The purpose of this study was to compare the differences of the early and late systolic pressures in the ascending aorta and radial artery with a newly developed automatic detection system and explore the reasons why peripheral blood pressure measurements underestimate the vasodilator effects of nitroglycerin on lowering ascending aortic systolic pressure.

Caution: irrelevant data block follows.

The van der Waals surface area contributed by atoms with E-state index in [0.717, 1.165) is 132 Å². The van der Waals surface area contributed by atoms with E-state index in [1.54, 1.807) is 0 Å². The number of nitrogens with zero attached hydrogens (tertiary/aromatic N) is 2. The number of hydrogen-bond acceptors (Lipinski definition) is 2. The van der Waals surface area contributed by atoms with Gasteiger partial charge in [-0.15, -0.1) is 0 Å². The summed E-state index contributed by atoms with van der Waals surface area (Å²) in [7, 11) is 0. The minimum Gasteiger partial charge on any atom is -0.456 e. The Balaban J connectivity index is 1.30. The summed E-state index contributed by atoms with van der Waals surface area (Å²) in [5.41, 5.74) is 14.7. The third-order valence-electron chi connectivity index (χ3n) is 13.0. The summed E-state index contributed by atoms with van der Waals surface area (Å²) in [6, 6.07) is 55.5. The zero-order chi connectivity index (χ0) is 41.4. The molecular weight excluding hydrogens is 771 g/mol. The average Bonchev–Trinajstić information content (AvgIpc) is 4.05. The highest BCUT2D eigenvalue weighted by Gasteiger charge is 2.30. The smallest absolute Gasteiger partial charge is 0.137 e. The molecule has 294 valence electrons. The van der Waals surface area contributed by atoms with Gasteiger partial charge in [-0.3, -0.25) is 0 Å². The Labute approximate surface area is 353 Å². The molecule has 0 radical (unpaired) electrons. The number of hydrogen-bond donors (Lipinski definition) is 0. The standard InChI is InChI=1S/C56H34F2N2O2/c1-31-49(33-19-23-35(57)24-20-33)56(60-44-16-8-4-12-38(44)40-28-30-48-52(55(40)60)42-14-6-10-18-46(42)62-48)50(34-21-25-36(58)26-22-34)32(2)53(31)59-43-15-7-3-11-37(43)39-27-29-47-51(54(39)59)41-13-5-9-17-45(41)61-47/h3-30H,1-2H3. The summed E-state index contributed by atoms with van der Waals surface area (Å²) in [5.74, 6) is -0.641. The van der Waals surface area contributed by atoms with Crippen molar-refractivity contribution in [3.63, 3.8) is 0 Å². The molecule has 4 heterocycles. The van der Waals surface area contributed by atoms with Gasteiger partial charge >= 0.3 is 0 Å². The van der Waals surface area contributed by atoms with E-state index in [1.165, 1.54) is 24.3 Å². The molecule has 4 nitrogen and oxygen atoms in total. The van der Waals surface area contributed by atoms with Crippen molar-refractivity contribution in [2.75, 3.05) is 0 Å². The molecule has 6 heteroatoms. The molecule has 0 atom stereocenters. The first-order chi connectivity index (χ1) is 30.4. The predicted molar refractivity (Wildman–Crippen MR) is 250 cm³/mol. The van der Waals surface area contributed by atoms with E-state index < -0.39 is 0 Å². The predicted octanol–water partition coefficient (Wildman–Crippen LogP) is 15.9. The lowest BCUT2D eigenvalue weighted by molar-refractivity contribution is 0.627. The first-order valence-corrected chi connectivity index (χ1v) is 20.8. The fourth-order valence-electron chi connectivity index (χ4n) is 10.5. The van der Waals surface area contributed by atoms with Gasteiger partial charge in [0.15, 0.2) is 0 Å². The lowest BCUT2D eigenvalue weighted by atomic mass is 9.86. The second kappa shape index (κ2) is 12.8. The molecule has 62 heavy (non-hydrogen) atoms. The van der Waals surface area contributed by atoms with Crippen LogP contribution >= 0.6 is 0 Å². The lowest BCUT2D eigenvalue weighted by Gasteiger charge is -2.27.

Twenty-four patients (21 men, 3 women) with a mean age of 58±11 years (±SD) who underwent diagnostic cardiac catheterization were studied: 12 with myocardial infarction, 9 with angina pectoris, and 3 with chest pain syndrome without organic cardiac abnormalities. Ascending aortic pressure was measured by a microtip catheter (SVPC 684D, Millar Instruments) and radial arterial pulse by multisensor tonometry (JENTOW-7000, Nippon Colin Co); both were recorded simultaneously on an FM tape recorder (XR-30, TEAC Co) and a chart recorder (MICOR, Siemens). Recordings were made before and after sublingual administration of 0.3 mg nitroglycerin. Waves were analyzed by a signal processor (San-ei 7T-18A, Nippon Electric Co) with a digital derivative method. Waveforms of the ascending aorta and radial artery were digitized at 0.005-second intervals and plotted from the first to the fourth derivatives of pressure waves. For smoothing of the waves, smoothing points of five points and five times averaging was used. The final frequency response of the derivative method was 8.16 Hz. The algorithm first found the peak and nadir of the pressure wave and then determined maximal systolic and diastolic pressures. If the slope of the fourth derivative wave corresponding to maximal systolic pressure is positive, this point is assigned as the time of the late systolic peak on the raw wave, and the second zero crossing from above to below is then used to determine the time of the early systolic shoulder on the raw wave. If the slope of the fourth derivative wave corresponding to maximal systolic pressure is negative, this point is assigned as the time of the early systolic peak on the raw wave, and the third zero crossing from below to above is then used to determine the time of the late systolic shoulder on the raw wave. The augmentation index was defined as the ratio of the height of the late systolic shoulder/peak to that of the early systolic shoulder/peak in the pulse. All procedures were approved by the ethics committee of Tokyo Medical College Hospital. Informed consent was obtained from all patients.